Physical Insights

An independent scientist’s observations on society, technology, energy, science and the environment. “Modern science has been a voyage into the unknown, with a lesson in humility waiting at every stop. Many passengers would rather have stayed home.” – Carl Sagan

More nonsense nuclides in the media.

with 3 comments

An Armenian citizen was arrested while attempting to smuggle 2.04 grams of a radioactive substance, Lawrencium-103, from Georgia into Turkey, the Georgian Border Police said on October 26.

It said three companions – also Armenian citizens – were also arrested.

I would think that merely creating and accumulating 2 g of any isotope of Lawrencium would be quite an accomplishment! Visible quantities of the metal have never been created, and the chemical properties of the element have only been studied on the scale of a few atoms!

The keen reader will note that Lawrencium has atomic number 103 – this is probably where the “Lawrencium-103” nonsense comes from.

Its most stable isotope is 262Lr, with a half-life of approximately 4 hours. It has no practical applications.


Written by Luke Weston

December 5, 2007 at 4:02 pm

Posted in Uncategorized

3 Responses

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  1. Even so, anything -103 is either stable Rh-103 or short lived, at most a few weeks for Ru-103 and Pd-103.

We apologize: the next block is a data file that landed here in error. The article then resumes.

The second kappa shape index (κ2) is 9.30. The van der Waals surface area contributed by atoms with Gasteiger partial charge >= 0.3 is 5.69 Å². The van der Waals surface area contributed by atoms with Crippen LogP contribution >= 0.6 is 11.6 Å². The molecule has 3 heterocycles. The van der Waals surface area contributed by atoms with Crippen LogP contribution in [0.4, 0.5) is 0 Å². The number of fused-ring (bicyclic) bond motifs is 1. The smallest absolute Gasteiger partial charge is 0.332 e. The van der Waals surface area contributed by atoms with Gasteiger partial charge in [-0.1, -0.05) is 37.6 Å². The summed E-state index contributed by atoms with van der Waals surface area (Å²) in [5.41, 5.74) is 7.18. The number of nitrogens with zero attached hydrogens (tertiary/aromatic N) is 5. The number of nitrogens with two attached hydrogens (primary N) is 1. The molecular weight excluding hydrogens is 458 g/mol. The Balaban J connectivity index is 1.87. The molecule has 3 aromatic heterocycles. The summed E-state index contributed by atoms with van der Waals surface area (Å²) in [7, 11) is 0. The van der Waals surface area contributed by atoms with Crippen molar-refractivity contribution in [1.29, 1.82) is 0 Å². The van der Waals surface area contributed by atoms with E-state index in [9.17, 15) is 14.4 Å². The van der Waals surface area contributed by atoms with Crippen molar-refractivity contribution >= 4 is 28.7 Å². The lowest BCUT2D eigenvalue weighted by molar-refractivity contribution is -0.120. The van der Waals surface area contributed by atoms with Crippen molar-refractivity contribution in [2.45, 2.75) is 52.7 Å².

December 6, 2007 at 3:02 am

  2. How much radiation education did you get in high school? Likely little or none. Even in college, unless you go into physics it is unlikely that you got any radiation education. Most journalists get absolutely zero education about radiation. They are may or may not be stupid, but they are just palin ignorant. It is important to contact the journalist and try to educate them in the basics of radiation. Properly done they will change. It may take awhile for them to change, but it can happen (not all, but the better percentage will change).

    Larry Grimm

    December 6, 2007 at 11:26 pm

  3. Um.. couldn’t they look in an encyclopedia? Even wikipedia? Or even do a Google search?

    Or maybe *gasp* contact somebody who knows something. I mean for one thing there’s the Health Physics Society which has a damn good outreach program. I wonder if they would respond to an email that said “Hi I’m a reporter and I am writing a story about this stuff called Lawrencium-103. What can you tell me about it and any potential dangers?”

    I tend to think they would respond promptly, especially if the email was better written than above.


    December 20, 2007 at 3:58 am

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